05 junho 2011

Review: The Cursed Ones

Publisher: Simon & Schuster (2011)
Format: Paperback | 480 pages
Genre(s): Young Adult, Urban Fantasy
Description (Goodreads): "The ultimate battle. The ultimate love.For the past two years, Jenn has lived and trained at Spain's Sacred Heart Academy Against the Cursed Ones. She is among the few who have pledged to defend humanity or die trying. But the vampires are gaining power, and the battle has only just begun. Forced to return home after death takes a member of her family, Jenn discovers that San Francisco is now a vampire strong-hold. As a lone hunter apart from her team, Jenn is isolated and at risk. She craves the company of her fighting partner, Antonio; his protection, his reassurance, his touch. But a relationship with Antonio comes with its own dangers, and the more they share of themselves, the more Jenn stands to lose. Then Jenn is betrayed by one who was once bound to protect her, causing her to doubt all she had held as true. To survive, Jenn must find the courage to trust herself - and her heart."
Warning: Contains some Spoilers!
When I first heard about this book, I thought the premise looked interesting: somehow vampires have taken over and most of the world is under their rule. A group of hunters trained by the Church at an Academy in Salamanca, Spain are one of the last hopes of Humankind.

I was really curious as how the vampires had gained power, because although it makes for an intriguing plot, it needs to be written carefully, otherwise it will look unrealistic.

Unfortunately it all seemed pretty unrealistic. I could have bought the whole part where the vampires announced their existence and claimed to be friendly; setting the trap and all. But I just didn't think the following war was believable. Apparently despite their supposed superiority in number and all their explosive and fire-related weapons Humankind... sort of lost.

The authors explain that this happened in part, because governments decided to make wild accusations against each other instead of uniting. Oh and that soldiers weren't prepared to fight vampires. I mean... soldiers weren't but a bunch of teens with some training in Krav-Maga were? Again, not buying it.

Still, if the only problem was that the basic storyline and the world-building didn't ring true I wouldn't have minded. But there were other things that bothered me.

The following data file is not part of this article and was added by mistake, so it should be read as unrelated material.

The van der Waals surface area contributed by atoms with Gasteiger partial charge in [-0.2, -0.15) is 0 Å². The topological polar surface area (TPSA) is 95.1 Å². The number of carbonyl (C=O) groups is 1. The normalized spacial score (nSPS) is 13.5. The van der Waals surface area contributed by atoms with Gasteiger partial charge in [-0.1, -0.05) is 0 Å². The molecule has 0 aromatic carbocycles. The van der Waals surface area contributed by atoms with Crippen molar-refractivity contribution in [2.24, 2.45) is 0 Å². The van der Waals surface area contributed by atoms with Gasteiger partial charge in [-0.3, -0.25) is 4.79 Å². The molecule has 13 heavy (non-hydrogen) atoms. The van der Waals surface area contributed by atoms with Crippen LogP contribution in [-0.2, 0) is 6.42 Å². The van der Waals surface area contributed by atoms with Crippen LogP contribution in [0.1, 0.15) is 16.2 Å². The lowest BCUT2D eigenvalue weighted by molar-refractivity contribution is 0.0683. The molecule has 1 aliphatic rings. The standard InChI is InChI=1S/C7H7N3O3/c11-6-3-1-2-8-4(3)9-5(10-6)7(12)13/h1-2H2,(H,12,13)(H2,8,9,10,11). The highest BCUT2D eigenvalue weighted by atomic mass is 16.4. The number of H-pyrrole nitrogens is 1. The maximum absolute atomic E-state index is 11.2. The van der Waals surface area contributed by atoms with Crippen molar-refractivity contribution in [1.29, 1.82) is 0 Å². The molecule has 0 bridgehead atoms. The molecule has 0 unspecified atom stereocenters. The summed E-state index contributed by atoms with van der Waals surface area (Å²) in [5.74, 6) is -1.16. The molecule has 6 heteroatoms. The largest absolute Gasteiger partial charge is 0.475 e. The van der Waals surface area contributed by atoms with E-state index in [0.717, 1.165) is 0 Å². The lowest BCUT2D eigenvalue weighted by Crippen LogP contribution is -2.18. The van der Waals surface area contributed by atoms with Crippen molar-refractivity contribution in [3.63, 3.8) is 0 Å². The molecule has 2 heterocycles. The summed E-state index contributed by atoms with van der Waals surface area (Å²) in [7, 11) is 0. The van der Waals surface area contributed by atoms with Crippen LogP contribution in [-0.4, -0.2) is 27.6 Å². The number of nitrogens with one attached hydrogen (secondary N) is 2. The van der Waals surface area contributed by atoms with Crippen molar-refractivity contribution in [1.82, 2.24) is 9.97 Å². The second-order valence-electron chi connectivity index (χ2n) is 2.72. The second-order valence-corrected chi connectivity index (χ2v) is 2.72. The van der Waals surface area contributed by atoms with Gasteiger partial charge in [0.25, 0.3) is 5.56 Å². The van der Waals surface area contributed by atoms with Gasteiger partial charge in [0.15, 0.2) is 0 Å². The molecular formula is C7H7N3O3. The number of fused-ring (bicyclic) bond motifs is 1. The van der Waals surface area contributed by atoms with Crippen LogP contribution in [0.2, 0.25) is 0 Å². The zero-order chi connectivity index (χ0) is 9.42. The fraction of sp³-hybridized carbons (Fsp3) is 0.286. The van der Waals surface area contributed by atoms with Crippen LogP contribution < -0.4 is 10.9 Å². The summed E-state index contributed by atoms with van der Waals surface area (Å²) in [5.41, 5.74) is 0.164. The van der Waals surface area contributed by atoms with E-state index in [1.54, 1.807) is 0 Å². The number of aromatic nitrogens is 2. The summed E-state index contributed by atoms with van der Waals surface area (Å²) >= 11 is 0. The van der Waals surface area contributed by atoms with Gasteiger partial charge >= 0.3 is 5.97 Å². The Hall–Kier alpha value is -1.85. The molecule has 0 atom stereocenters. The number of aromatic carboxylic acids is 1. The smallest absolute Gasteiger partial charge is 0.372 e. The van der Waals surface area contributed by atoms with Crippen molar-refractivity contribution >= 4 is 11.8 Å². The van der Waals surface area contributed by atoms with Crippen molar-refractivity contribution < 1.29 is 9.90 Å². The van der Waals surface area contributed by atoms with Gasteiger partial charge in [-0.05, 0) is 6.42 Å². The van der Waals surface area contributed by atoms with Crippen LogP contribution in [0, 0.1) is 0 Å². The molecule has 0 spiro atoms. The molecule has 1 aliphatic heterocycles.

Like the beginning of the book, for example. "The Cursed Ones" opens with a wild action scene where the Salamanca hunters are fighting fiercely for their lives against some vampires. The main character, Jenn is the one describing the scene and telling us how much in luuurve she is with her hunter partner Antonio. I must admit that it did cross my mind then that this might not be the first book in the series since the main character was already a trained hunter and had a love interest. As I continued reading though, I understood this was in fact, book 1 but that the authors had decided to skip the whole training part and the characters falling in love part and go right into the fighting. Everything you know about these two subjects comes later in the form of flashbacks, which were kind of annoying because they broke the flow of the narrative.

Another thing that annoyed me were the characters. The majority of them were uninteresting and one-dimensional despite all the little flashback chapters they had about themselves and their dark, dark pasts sprinkled throughout the book. And Jenn... she was the most uninteresting of them all as she was always whiny and weak in the key moments. Oh wait, I think Antonio may have been even worse... he was just so stereotypically dark and tortured (and vampire) that it was almost painful to read about him (every time he said "Ay, mi amor" I wanted to gag). Just call him Edward Cullen or Patch or whatever.
The only character I found mildly interesting was the priest.

Plus, I couldn't help but notice the similarities between the hunter team in this book and Buffy's group of friends in the show "Buffy, the Vampire Slayer". There was a witch, a werewolf, a tortured vampire and his love interest (who was not a slayer, but a hunter) and a couple of humans. Sounds familiar? Yeah, I thought so too. Actually the entire plot would fit nicely into a Buffy episode, except the characters of the TV show are so much better.

Overall I didn't care much for this book. It had weak world-building, almost no character development (not to mention the characters themselves were really annoying most of the time) and the story was not that original or interesting (predictable, even). The flashbacks in the middle of the normal events were irritating and as I said before, cut the flow of the narrative. There were some really well written fight scenes, but other than that this book failed to surprise or interest me in any way as it brings nothing new to the genre and the basic premise is badly explored in my opinion. Recommended only if you're a big fan of vampire books.

Note: I have received this book for free through Goodreads First Reads, but this in no way influenced my review.

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